Global environmental challenges
When 2009 began, both General Motors and Chrysler were sliding toward bankruptcy. As the year ends, both companies have survived to fight another day.
The same can’t be said for their senior executives.
Of the top 10 executives at GM’s glass-towered Detroit headquarters in January, only one — Bob Lutz – remains. At Chrysler, only two of the 10 highest-ranking executives are still in Auburn Hills.
At GM, the churn took a dramatic toll at the vice president level. Of the 55 top executives, including vice presidents and divisional leaders, who were at GM at the start of the year, 26 have left the automaker. Of the remainder, few remain in the same positions they held, according to a Reuters tally.
The sweep was made near complete on Dec. 1 when the board at General Motors Co parted company with former chief executive Fritz Henderson after he had the post for only eight months.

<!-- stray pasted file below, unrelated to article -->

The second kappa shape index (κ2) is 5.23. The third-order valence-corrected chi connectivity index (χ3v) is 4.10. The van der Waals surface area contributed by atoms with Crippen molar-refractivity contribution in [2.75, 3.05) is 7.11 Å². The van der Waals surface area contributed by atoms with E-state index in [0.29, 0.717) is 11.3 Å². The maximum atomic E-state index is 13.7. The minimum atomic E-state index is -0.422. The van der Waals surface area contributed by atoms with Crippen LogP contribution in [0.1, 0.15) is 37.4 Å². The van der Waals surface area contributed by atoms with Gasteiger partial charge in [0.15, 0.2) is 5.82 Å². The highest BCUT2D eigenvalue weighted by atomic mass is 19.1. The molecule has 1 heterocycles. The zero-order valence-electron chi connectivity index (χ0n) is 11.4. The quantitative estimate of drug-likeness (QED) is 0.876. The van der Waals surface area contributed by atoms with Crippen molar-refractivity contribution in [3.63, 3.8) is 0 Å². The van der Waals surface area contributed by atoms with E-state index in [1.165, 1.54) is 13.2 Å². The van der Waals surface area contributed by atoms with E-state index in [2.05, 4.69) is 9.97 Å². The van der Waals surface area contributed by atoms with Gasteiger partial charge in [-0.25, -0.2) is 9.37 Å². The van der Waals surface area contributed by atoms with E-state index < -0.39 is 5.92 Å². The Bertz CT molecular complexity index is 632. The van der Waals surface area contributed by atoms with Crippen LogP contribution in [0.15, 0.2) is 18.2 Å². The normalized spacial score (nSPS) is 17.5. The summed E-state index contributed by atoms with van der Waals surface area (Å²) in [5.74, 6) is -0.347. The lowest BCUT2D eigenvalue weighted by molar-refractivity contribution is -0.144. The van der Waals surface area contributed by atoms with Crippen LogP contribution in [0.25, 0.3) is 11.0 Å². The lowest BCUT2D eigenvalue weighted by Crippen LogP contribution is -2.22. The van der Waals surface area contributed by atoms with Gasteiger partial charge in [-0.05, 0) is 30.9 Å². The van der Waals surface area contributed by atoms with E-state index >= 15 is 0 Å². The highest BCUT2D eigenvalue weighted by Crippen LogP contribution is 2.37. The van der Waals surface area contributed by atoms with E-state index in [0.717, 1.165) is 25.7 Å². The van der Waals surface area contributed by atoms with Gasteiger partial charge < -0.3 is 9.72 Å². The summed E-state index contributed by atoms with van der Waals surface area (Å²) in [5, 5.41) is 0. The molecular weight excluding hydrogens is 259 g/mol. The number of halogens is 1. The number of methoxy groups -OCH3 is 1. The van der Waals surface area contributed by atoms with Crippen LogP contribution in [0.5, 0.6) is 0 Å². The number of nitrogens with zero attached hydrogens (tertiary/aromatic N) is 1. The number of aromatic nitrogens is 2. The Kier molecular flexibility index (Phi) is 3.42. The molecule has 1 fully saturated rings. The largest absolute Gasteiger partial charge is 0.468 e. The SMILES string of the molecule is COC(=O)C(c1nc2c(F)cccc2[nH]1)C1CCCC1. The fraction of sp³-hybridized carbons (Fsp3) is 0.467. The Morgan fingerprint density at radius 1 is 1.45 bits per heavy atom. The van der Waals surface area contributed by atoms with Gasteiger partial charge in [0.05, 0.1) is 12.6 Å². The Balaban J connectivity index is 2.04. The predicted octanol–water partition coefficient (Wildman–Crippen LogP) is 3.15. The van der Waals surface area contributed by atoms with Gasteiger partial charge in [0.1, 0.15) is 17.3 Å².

Kenyan blogger Juliana Rotich is the editor of Green Global Voices, which monitors citizen media in the developing world, and is a regular contributor to this page. Thomson Reuters is not responsible for the content – the views are the author’s alone.
The use of SUVs by UN staff in Nairobi is rankling some bloggers. They are posting pictures on their blogs, and have even created a flickr pool called ‘Kick The Habit’. The title of the set of pictures borrows from UNEP’s (United Nations Environment Program) campaign from June of this year, which encouraged ‘countries, companies and communities’ to reduce their CO2 emissions.
As part of my job covering the world of alternative fuels, General Motors last week gave me the keys to a hydrogen-powered SUV, the Chevrolet Equinox. You won’t find the Equinox in any showrooms, and in fact, the car I drove for four days is one of just 100 such vehicles in the United States.
Despite their small numbers, GM and others hope hydrogen-powered fuel cell vehicles will be critical to reducing greenhouse gases and our dependence on ever-costlier gasoline. Hydrogen can be produced by breaking apart water molecules, and it is also made by stripping hydrogen from fossil fuel natural gas. To see an animation of how a fuel cell works, click here.